The rumors are true: Elon Musk has chosen NBCU leader Linda Yaccarino as the next CEO of Twitter.
Musk confirmed Yaccarino’s new role in a tweet this morning, a day after he announced that he had completed his search for a new CEO.
“Looking forward to working with Linda to transform this platform into X, the everything app,” wrote Musk.
Yaccarino announced on Friday morning that she was leaving her role as chairman of Global Advertising & Partnerships at NBCU. Yaccarino worked at NBCU since 2011. Before that, she spent nearly twenty years at Turner as an executive vice president in advertising. In 2018, she was appointed by former president Donald Trump to the President’s Council on Sports, Fitness and Nutrition.
It’s smart to put a well-known advertising executive at the helm of Twitter, since Musk’s leadership has tanked that key facet of Twitter’s business. Musk said he will stay on as chairman and “CTO, overseeing product, software & sysops.” With erratic content moderation policies and inconsistent, sometimes misleading verification systems, Twitter has bled advertisers. The company has also laid off critical teams for revenue generations, like its sales team.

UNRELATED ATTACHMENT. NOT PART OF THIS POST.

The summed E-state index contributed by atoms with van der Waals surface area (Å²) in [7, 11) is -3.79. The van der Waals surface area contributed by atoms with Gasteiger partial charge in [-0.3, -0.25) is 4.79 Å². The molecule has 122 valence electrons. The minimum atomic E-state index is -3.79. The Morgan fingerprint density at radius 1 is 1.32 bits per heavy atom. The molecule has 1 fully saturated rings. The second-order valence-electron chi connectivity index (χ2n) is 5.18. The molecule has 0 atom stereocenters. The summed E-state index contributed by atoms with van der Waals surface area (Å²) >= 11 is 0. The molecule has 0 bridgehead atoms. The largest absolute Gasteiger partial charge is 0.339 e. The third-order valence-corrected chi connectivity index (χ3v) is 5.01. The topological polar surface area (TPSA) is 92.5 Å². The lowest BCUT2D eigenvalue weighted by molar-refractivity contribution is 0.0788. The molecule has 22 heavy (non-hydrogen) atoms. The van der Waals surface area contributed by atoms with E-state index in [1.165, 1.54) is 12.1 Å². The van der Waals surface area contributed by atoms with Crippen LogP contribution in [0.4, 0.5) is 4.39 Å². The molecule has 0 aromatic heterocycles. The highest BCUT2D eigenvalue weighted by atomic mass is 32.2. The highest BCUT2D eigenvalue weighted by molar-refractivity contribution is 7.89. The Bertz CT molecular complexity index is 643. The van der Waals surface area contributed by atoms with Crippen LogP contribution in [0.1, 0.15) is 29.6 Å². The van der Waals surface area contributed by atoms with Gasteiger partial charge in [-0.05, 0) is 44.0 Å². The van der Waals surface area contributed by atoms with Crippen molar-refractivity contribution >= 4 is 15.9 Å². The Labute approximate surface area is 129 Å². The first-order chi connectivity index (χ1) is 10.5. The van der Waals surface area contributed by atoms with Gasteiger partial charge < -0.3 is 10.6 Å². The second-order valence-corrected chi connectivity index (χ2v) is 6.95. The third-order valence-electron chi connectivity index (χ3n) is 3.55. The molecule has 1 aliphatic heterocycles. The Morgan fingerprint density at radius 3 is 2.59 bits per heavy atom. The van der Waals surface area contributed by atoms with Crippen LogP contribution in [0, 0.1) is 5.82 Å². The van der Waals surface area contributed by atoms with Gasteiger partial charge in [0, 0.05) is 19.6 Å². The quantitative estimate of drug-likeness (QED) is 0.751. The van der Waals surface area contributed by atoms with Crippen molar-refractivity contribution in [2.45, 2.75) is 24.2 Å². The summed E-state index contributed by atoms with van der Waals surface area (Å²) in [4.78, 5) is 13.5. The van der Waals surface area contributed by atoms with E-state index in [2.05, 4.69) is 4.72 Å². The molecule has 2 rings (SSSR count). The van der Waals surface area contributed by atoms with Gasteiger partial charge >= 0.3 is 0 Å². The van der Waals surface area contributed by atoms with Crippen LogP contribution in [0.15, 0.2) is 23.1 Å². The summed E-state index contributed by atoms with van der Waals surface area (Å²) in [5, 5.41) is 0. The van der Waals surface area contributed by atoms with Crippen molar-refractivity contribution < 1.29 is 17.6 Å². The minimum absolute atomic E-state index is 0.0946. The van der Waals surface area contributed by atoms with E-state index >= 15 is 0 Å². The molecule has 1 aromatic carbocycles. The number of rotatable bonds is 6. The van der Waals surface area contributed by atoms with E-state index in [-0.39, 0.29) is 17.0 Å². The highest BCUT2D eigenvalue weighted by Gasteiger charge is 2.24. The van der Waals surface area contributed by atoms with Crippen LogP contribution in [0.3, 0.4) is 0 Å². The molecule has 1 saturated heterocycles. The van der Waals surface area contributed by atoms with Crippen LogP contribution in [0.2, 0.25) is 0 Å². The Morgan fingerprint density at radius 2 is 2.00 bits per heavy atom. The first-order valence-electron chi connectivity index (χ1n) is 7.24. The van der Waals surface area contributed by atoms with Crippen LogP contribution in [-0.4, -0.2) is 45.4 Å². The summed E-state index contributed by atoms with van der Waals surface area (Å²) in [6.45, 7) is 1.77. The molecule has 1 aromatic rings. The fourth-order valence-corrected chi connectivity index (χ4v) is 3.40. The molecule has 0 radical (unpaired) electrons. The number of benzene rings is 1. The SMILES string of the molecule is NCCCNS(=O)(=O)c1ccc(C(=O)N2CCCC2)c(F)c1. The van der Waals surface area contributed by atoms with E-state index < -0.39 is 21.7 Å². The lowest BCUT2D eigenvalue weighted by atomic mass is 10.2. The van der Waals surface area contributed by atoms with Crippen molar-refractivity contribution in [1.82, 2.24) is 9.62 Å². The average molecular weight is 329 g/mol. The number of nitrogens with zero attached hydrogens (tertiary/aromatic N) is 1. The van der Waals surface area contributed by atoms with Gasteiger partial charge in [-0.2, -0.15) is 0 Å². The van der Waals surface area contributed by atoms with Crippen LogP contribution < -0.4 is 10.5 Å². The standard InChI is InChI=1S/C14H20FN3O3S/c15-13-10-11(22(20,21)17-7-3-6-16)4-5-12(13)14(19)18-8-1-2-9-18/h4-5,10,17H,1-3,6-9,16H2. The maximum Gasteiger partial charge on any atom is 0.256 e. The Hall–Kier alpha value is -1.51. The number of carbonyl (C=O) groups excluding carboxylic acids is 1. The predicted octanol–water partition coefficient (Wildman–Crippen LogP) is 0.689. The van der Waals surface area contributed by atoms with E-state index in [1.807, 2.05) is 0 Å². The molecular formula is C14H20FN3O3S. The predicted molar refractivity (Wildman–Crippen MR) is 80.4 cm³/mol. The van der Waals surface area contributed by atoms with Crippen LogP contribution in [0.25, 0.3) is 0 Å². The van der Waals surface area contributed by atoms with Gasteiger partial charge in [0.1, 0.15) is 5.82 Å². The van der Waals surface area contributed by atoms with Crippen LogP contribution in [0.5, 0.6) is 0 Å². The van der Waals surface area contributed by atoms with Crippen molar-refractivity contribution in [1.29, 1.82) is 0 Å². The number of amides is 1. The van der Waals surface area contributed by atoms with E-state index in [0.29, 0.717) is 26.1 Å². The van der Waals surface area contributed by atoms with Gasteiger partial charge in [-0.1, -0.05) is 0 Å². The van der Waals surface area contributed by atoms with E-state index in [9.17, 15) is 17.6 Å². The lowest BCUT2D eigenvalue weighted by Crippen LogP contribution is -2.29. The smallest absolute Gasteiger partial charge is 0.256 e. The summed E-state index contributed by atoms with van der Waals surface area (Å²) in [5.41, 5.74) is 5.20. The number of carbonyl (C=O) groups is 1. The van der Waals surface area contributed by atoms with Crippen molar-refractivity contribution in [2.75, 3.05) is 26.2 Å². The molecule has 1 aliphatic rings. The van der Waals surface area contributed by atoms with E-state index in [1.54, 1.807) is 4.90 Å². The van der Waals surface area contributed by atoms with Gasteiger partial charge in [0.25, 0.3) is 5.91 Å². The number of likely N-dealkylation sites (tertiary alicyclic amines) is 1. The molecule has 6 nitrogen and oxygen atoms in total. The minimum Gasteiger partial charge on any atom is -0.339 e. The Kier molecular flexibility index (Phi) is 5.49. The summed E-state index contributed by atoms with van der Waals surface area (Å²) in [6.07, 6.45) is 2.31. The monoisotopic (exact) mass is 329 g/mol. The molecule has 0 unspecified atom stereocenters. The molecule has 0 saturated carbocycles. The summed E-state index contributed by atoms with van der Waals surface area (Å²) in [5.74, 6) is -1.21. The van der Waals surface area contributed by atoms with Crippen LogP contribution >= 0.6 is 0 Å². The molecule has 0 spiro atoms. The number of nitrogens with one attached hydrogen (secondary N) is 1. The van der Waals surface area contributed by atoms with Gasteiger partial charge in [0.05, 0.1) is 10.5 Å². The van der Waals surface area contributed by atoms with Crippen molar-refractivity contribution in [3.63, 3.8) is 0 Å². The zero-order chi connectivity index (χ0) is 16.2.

Musk and Yaccarino already seem to have a bit of a rapport. Last month, Yaccarino interviewed Musk at an advertising conference in Miami, where she seemed complimentary of the business mogul.
“Elon has committed to being accessible to everyone for continual feedback,” she said onstage. “He’s also opened up himself to also participate in the new transparency and safety rules he posted yesterday. Just remember, freedom of speech does not mean freedom of reach.”
She also pointed out to Elon that “the people in this room are [Twitter’s] path to profitability.” Since its inception, Twitter’s most effective way to make money has been advertising, and Musk’s attempts to monetize the blue check have not been successful.
We don’t know whether the two of them were in negotiations at the time, but Yaccarino seemed motivated to sanitize the Twitter brand, encouraging audience members to voice their concerns to Musk in an Q&A. She echoed Musk’s viewpoint on freedom of speech as it pertains to advertisers, which is that freedom of speech doesn’t mean “freedom of reach.”
“If freedom of speech, as he says, is the bedrock of this country, I’m not sure there’s anyone in this room who could disagree with that,” Yaccarino said when interviewing Musk. “Could I get a round of applause for that?”
This story is developing…